Your old iPhone might still have some life in it – so don’t upgrade just yet.
If you’ve had an iPhone for a few years, there are some clever tricks to make it feel new again.
Get an Apple battery swap
Your iPhone uses a lithium-ion battery, which has a limited lifespan.
Every time you discharge and charge your iPhone, you wear down its maximum battery capacity.
Over two years (or about 500 charging cycles), you’d expect to have about 80% of battery capacity left.
That means an iPhone that would’ve lasted for 10 hours of use would now only survive an 8-hour stint off-charge.
You can check your battery health by going into Settings > Battery and tapping Battery Health.
If your iPhone has a very low battery health and it’s dying too quickly, there’s an easy solution.
You can get an out-of-warranty battery replacement from Apple for $69. This is a much cheaper option than buying a new iPhone.
Update your iPhone
Updating your iPhone is a sure-fire way to quickly make your handset feel fresh.
You’ll get brand new features, some new interface designs, and a fresh set of iPhone wallpapers too.
And best of all: it’s totally free.
Just go to Settings > General > Software Update and upgrade in minutes.
If you find that you can’t update to the latest iOS because your iPhone is too old, that’s a big problem.
It means you’re not longer getting the latest security fixes – putting you at risk of hack attacks.
So a lack of software updates should be your cut-off for when to finally upgrade to a newer iPhone model.
Find the list of unsupported iPhones here.
Organize your apps
If you’ve had an iPhone for a while, you’ve probably got dozens or even hundreds of apps.
With app counts that high, it’s easy for your Home Screen pages to get out of control.
One trick is to simply hide Home Screen pages.
This means you can have a much tidier experience, while still being able to find all of your apps.
It’s all thanks to iOS 14’s App Library, which means having a Home Screen packed with apps is no longer necessary.
For a start, you’ve now got a permanent App Library if you scroll all the way to the right of your home screen.
This is where all of your apps are stored, and they’re automatically organized into their own categories.
So if you’ve got any apps on hidden home screen pages, they’ll still be visible in your App Library.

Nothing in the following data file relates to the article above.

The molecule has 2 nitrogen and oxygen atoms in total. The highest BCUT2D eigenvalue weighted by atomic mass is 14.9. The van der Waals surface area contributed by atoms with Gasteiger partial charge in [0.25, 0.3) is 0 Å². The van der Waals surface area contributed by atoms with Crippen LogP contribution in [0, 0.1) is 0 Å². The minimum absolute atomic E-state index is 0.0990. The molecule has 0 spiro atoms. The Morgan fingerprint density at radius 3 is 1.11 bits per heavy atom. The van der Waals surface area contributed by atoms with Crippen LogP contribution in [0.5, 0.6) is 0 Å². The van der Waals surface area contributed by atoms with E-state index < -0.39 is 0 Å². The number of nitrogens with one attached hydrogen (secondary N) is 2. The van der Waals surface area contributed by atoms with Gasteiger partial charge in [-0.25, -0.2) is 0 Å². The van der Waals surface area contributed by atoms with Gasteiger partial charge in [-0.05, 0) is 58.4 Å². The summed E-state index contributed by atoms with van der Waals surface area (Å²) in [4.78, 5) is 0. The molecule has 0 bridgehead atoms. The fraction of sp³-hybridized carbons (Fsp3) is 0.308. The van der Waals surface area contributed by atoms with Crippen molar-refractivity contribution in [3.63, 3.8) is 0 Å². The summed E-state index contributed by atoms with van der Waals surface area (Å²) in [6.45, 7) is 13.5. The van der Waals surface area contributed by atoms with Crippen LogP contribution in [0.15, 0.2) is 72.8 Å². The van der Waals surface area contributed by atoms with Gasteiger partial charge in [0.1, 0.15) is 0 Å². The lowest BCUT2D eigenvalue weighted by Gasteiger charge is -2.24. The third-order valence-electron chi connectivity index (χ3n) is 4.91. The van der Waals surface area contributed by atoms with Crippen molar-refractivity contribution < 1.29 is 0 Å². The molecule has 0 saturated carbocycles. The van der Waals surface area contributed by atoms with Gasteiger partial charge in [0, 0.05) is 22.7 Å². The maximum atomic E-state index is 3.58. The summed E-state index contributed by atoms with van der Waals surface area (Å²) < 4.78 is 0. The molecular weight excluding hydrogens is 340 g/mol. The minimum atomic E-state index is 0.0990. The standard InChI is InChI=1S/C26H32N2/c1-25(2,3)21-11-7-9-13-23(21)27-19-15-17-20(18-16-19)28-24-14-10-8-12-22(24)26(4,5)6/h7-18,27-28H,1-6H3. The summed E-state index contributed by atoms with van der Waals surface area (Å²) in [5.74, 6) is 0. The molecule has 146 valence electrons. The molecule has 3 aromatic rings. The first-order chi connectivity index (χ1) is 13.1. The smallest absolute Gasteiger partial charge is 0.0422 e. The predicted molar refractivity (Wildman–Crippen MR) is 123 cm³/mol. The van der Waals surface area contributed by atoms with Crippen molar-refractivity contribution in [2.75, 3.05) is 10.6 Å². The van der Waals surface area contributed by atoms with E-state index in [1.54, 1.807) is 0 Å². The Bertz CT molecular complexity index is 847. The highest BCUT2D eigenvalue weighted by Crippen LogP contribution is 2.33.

Hiding a home screen page is simple.
First, make sure any apps that you want to hide are stored on a home screen page you’re happy to hide too.
Then hold your finger down on the home screen until your app icons start wiggling.
Next, tap on the bubble with dots inside at the bottom of your screen – the one that shows which page you’re on.
This will bring you to a home screen view that lets you hide individual pages – by “unticking” them.
Once you’re finished, just click Done in the top right-hand corner.
These pages aren’t gone forever, and are perfectly preserved until the next time you want to unhide them.
Of course, you can also leave them hidden forever too.
You can still find hidden apps without going into the App Library.
Simply use the iPhone’s search bar (drag down) or ask Siri.
Also, consider placing any apps you have on the Home Screen into folders.
Drag them on top of each other to create categories, like “Games” or “Fitness”.
Make sure you’ve got all your apps updated too, for the newest designs and latest features.
To do this, go into the App Store, then tap on your profile picture in the top right.
Now scroll down and tap Update All to get the latest software versions for your apps.
Get a new iPhone case
This might seem silly, but it’s one of the best ways to instantly improve your iPhone.
If you’ve had an iPhone for a while, it’s likely got some wear and tear.
And you’ll have looked at the same iPhone color for a while too.
So to make it feel fresh, consider getting a nice slim case with a very different color and feel.
This will hide and blemishes, and instantly make your gadget feel new again.
And once you’re bored of it, you can just swap to something else.
This story originally appeared on The Sun and was reproduced here with permission.